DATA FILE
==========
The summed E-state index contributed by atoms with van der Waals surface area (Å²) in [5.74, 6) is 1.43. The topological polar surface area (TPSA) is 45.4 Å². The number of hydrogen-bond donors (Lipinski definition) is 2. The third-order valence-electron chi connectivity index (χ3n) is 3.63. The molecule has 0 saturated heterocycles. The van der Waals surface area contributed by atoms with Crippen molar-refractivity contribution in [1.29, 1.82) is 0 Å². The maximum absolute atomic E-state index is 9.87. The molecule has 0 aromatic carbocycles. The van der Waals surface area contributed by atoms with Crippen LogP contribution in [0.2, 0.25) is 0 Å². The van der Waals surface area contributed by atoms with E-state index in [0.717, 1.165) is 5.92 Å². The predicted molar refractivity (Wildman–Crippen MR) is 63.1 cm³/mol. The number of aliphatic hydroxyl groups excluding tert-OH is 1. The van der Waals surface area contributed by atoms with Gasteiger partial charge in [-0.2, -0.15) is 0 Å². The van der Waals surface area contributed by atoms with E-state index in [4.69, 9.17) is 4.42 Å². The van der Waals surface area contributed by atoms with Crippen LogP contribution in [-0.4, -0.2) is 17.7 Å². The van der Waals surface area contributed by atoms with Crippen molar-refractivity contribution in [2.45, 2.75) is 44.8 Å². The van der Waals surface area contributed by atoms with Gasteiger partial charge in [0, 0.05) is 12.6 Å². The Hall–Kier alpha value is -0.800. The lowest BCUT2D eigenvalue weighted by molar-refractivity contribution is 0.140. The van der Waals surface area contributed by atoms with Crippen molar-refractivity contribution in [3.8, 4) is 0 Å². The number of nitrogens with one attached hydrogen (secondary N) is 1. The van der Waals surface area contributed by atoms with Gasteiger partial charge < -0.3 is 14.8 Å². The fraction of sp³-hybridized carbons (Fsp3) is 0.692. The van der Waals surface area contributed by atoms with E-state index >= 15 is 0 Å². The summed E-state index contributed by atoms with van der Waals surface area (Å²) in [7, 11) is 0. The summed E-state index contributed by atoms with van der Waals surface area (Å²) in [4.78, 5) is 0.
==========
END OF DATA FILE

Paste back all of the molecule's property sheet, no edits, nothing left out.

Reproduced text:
The summed E-state index contributed by atoms with van der Waals surface area (Å²) in [5.74, 6) is 1.43. The topological polar surface area (TPSA) is 45.4 Å². The number of hydrogen-bond donors (Lipinski definition) is 2. The third-order valence-electron chi connectivity index (χ3n) is 3.63. The molecule has 0 saturated heterocycles. The van der Waals surface area contributed by atoms with Crippen molar-refractivity contribution in [1.29, 1.82) is 0 Å². The maximum absolute atomic E-state index is 9.87. The molecule has 0 aromatic carbocycles. The van der Waals surface area contributed by atoms with Crippen LogP contribution in [0.2, 0.25) is 0 Å². The van der Waals surface area contributed by atoms with E-state index in [0.717, 1.165) is 5.92 Å². The predicted molar refractivity (Wildman–Crippen MR) is 63.1 cm³/mol. The number of aliphatic hydroxyl groups excluding tert-OH is 1. The van der Waals surface area contributed by atoms with Gasteiger partial charge in [-0.2, -0.15) is 0 Å². The van der Waals surface area contributed by atoms with E-state index in [4.69, 9.17) is 4.42 Å². The van der Waals surface area contributed by atoms with Crippen LogP contribution in [-0.4, -0.2) is 17.7 Å². The van der Waals surface area contributed by atoms with Crippen molar-refractivity contribution in [2.45, 2.75) is 44.8 Å². The van der Waals surface area contributed by atoms with Gasteiger partial charge in [0, 0.05) is 12.6 Å². The Hall–Kier alpha value is -0.800. The lowest BCUT2D eigenvalue weighted by molar-refractivity contribution is 0.140. The van der Waals surface area contributed by atoms with Crippen molar-refractivity contribution in [3.8, 4) is 0 Å². The number of nitrogens with one attached hydrogen (secondary N) is 1. The van der Waals surface area contributed by atoms with Gasteiger partial charge < -0.3 is 14.8 Å². The fraction of sp³-hybridized carbons (Fsp3) is 0.692. The van der Waals surface area contributed by atoms with E-state index >= 15 is 0 Å². The summed E-state index contributed by atoms with van der Waals surface area (Å²) in [7, 11) is 0. The summed E-state index contributed by atoms with van der Waals surface area (Å²) in [4.78, 5) is 0.